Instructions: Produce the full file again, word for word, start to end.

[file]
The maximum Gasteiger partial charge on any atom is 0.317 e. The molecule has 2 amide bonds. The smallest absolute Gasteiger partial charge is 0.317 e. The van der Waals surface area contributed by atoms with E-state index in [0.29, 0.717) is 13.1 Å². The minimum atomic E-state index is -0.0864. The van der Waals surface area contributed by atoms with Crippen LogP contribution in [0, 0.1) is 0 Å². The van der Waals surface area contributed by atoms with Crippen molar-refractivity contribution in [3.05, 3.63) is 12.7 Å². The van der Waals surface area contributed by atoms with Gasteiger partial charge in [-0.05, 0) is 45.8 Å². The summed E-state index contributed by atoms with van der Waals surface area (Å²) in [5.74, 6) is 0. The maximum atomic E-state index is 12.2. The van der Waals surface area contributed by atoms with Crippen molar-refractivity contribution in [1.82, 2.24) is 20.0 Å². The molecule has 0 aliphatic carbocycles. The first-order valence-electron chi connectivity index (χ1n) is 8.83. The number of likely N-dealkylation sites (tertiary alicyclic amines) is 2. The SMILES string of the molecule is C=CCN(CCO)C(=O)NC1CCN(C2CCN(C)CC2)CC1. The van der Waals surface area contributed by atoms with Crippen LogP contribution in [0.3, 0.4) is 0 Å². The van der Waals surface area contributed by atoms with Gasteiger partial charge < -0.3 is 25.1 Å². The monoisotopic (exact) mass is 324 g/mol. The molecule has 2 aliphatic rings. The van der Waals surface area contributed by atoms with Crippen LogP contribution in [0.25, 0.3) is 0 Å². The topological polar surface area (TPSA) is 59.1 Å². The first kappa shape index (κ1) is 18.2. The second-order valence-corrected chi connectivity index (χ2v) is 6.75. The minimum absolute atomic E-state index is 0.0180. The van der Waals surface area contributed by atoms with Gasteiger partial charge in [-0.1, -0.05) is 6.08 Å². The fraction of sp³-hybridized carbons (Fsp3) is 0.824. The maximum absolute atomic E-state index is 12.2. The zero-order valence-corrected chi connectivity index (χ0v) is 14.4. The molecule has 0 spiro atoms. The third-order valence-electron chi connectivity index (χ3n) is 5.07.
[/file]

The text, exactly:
The maximum Gasteiger partial charge on any atom is 0.317 e. The molecule has 2 amide bonds. The smallest absolute Gasteiger partial charge is 0.317 e. The van der Waals surface area contributed by atoms with E-state index in [0.29, 0.717) is 13.1 Å². The minimum atomic E-state index is -0.0864. The van der Waals surface area contributed by atoms with Crippen LogP contribution in [0, 0.1) is 0 Å². The van der Waals surface area contributed by atoms with Crippen molar-refractivity contribution in [3.05, 3.63) is 12.7 Å². The van der Waals surface area contributed by atoms with Gasteiger partial charge in [-0.05, 0) is 45.8 Å². The summed E-state index contributed by atoms with van der Waals surface area (Å²) in [5.74, 6) is 0. The maximum atomic E-state index is 12.2. The van der Waals surface area contributed by atoms with Crippen molar-refractivity contribution in [1.82, 2.24) is 20.0 Å². The molecule has 0 aliphatic carbocycles. The first-order valence-electron chi connectivity index (χ1n) is 8.83. The number of likely N-dealkylation sites (tertiary alicyclic amines) is 2. The SMILES string of the molecule is C=CCN(CCO)C(=O)NC1CCN(C2CCN(C)CC2)CC1. The van der Waals surface area contributed by atoms with Crippen LogP contribution in [0.3, 0.4) is 0 Å². The van der Waals surface area contributed by atoms with Gasteiger partial charge < -0.3 is 25.1 Å². The monoisotopic (exact) mass is 324 g/mol. The molecule has 2 aliphatic rings. The van der Waals surface area contributed by atoms with Crippen LogP contribution in [0.25, 0.3) is 0 Å². The topological polar surface area (TPSA) is 59.1 Å². The first kappa shape index (κ1) is 18.2. The second-order valence-corrected chi connectivity index (χ2v) is 6.75. The minimum absolute atomic E-state index is 0.0180. The van der Waals surface area contributed by atoms with Gasteiger partial charge in [-0.1, -0.05) is 6.08 Å². The fraction of sp³-hybridized carbons (Fsp3) is 0.824. The maximum absolute atomic E-state index is 12.2. The zero-order valence-corrected chi connectivity index (χ0v) is 14.4. The molecule has 0 spiro atoms. The third-order valence-electron chi connectivity index (χ3n) is 5.07.